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try
{
    try
    {
        function(a, b);
    }
    catch (Exception e)
    {
        e.printStackTrace();
        throw e;
    }
}
catch (Exception e)
{
    System.out.println("---------------------------------");
}

I do this nested try-catch block for a reason, which is simply that when I try this

try
{
    function(a, b);
}
catch (Exception e)
{
    e.printStackTrace();
    System.out.println("---------------------------------");
}

The line I print comes in the middle of the stack-trace most the time..

My question is why does that happen most the time ? and is there a cleaner way to avoid that issue ?

share|improve this question

closed as unclear what you're asking by SpringLearner, Thomas Jungblut, karthik, iiSeymour, Maerlyn Dec 16 '13 at 9:16

Please clarify your specific problem or add additional details to highlight exactly what you need. As it's currently written, it’s hard to tell exactly what you're asking. See the How to Ask page for help clarifying this question. If this question can be reworded to fit the rules in the help center, please edit the question.

3  
what is the issue? :O. Your first part shows redundancy. –  Kick Buttowski Dec 16 '13 at 7:23
2  
The line I print comes in the middle of the stack-trace most the time. which is the line I –  SpringLearner Dec 16 '13 at 7:27
    
This code runs on a Java Enterprise Environment using EJB framework, the second code prints the line inside the trace-stack most the time, like that e.printStackTrace() and System.out.. are not executed sequentially –  Khaled A Khunaifer Dec 16 '13 at 7:27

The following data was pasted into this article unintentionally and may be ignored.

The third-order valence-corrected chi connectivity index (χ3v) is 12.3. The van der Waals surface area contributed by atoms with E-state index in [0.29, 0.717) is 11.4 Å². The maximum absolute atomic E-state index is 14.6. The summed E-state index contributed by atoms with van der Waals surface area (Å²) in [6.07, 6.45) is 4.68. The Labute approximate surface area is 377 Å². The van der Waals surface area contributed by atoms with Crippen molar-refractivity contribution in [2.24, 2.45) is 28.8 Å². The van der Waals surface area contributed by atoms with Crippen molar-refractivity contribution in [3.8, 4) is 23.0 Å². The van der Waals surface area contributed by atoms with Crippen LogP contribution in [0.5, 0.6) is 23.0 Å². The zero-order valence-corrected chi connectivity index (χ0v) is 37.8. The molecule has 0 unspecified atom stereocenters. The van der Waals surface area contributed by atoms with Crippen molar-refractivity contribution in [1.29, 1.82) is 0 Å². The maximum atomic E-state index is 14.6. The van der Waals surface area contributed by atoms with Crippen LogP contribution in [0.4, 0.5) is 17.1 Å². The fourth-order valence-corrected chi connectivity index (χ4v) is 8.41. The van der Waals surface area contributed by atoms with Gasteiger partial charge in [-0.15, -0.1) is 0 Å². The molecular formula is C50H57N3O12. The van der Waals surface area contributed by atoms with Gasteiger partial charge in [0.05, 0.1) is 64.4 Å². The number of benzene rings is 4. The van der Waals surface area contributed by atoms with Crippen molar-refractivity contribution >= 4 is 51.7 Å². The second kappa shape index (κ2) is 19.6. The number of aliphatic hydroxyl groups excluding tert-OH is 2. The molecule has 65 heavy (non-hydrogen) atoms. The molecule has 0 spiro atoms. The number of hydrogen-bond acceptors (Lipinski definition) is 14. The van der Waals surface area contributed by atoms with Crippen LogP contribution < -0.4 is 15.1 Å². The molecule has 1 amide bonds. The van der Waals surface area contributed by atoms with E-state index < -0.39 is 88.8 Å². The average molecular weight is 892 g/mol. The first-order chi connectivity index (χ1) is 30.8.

1  
e.printStackTrace(); outputs to the standard error and the System.out.println to the standar output. Try to change to System.err.println("------"); –  Hernan Velasquez Dec 16 '13 at 7:29
    
closed as unclear SO is full of jokes –  Khaled A Khunaifer Mar 30 at 4:22

4 Answers 4

up vote 4 down vote accepted

The problem is that the stack trace is written to the standard error stream, whereas your line is written to the standard output stream. Replace it by

e.printStackTrace();
System.err.println("---------------------------------");

or to

e.printStackTrace(System.out);
System.out.println("---------------------------------");

In an enterprise application even more than in a client application, you should not print to the standard streams anyway. Use a real logging framework like slf4j, which will allow you to choose levels of logging, destinations, etc.

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As Throwable.printStackTrace() and System.out.println(Object) write to different consoles (stderr and stdout), they might not be synchronized.

1st proposal: write the error to the stdout:

e.printStackTrace(System.out);

or 2nd proposal: explicitly flush the stderr buffer (and use it like in your second variant):

e.printStackTrace();
System.err.flush();
System.out.println(...);
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It looks like the "--------" comes inbetween the printed stack trace because the exception is printed on System.err while the "------" is printed on the System.out, but both print to the console.

So this can happen:

  1. e.printStackTrace() prints everything to System.err, but not all is immediatly flushed to the console.
  2. System.out.println("--------------") prints the "----" to System.out and immediatly flushes it.
  3. the rest of the System.err is now flushed

Flush the error stream before using System.out if you want System.err and System.out to appear in sequence in the console.

e.printStackTrace();
System.err.flush();
System.out.println("---------------------------------");

or use the error stream for both

e.printStackTrace();
System.err.println("---------------------------------");
share|improve this answer

This happened, because your IDE print out System.err and System.out in one console concurrently. I don't know why you need this strange and creepy behavior, but if you print out line in Sustem.err.println(); then it will work.

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